Six hours later, he still wasn’t free, and he was getting weaker. Not only does being crushed damage the part of the body that has taken the force but it can also lead to a lack of blood to the muscles and tissues, which can damage the nerves and lead to muscle death. The blood pooling in Lynch’s leg caused it to swell up. He was at risk of passing out.
By now, Lynch’s leg was four times its normal size, turning black as it had grown bigger. He could feel the skin cracking. It was as if his leg was going to explode. Damn it, I’ll just stab it with the knife to relieve the pressure, Lynch thought. But before he could summon the courage, he looked down at the ground and saw that it was damp. He rubbed his hand up and down his leg and felt that it, too, was wet with blood. He realized with a jolt that the skin of his leg had burst, leaving a hole the size of a fist. Am I going to bleed out?
He reached around his waist and slowly took the belt from his pants. He tied it above the wound as a tourniquet, and the flow of blood slowed a little. But Lynch knew his time was limited. He started to dig even harder.
The afternoon shadows were growing longer as the trench under Lynch’s knee reached about 50 centimetres wide and 10 centimetres deep. That’s when he first felt some movement in his leg. He started to dig more frantically. Yes, his knee could definitely move. He took a gamble, grabbed hold of the three-point linkage arms of the tractor and levered himself up. Lynch pulled his leg, covered with a slick coat of blood and dirt, free. Euphoria and relief swept over him. I’m going to make it to the memorial, Lynch thought wildly as he crawled out from underneath the tractor. He pulled himself to standing, but as he put his weight on the injured leg, it snapped beneath him. He crumbled to the ground.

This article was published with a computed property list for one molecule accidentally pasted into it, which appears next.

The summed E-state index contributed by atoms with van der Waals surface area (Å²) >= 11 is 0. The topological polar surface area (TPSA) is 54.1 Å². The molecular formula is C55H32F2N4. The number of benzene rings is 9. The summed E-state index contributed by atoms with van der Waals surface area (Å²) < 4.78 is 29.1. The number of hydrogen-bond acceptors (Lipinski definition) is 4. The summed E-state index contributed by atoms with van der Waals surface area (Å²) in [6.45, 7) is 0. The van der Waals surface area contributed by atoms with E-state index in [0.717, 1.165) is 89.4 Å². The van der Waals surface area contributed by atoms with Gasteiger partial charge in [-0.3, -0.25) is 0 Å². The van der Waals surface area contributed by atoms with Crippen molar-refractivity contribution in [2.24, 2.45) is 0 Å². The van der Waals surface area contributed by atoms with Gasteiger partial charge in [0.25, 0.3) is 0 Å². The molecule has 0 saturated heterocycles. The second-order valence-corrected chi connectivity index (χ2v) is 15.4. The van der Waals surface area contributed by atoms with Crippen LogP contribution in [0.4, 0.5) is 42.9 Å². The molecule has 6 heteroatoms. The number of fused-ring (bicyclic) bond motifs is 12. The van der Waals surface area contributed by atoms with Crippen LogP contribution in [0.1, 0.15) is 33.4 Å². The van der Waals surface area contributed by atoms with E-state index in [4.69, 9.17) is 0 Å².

Unknown to Lynch, being free meant he was in critical danger. Over multiple hours, the lack of circulation to his leg had caused his cells to try to survive without oxygen. They were generating a large amount of lactic acid and leaking substances like potassium and myoglobin into the surrounding tissues, which can ultimately be fatal. Now that the leg was free, these deadly poisons would be carried around Lynch’s body, potentially causing life-threatening problems to his kidneys, heart, liver or lungs. He needed medical attention.
Lynch’s pain was becoming unbearable. I’ve got to get to my phone, he told himself. He started to pull himself along on his backside, his useless leg dragging. It took a full 10 minutes for him to haul himself the 500 metres to his truck. By the time he got there, he was ready to faint. Lynch reached up to the driver’s seat and pulled himself up on his arm, took a swig of the warm cola and grabbed his mobile. He called emergency.
Lynch was lying by his pickup, nearly unconscious. When, far in the distance, the ambulance came into sight, the farmer closed his eyes. The paramedic jumped out and knelt beside him.
“How are you, mate?” he asked.
“I’ve had a bit of trouble with my leg,” Lynch replied. As he saw the extent of the damage to his leg, he blacked out.
Healing—one day at a time
These days, Lynch still feels constant pain in his leg, but he’s glad to be alive. He was in hospital for more than five months and underwent 22 surgeries following the accident. A year later, he was finally able to lay the flowers for his mother’s memorial. His beloved pocket knife sits in a glass cabinet in his house. It symbolizes the memory of his father and the steadfast determination that allowed Lynch to survive.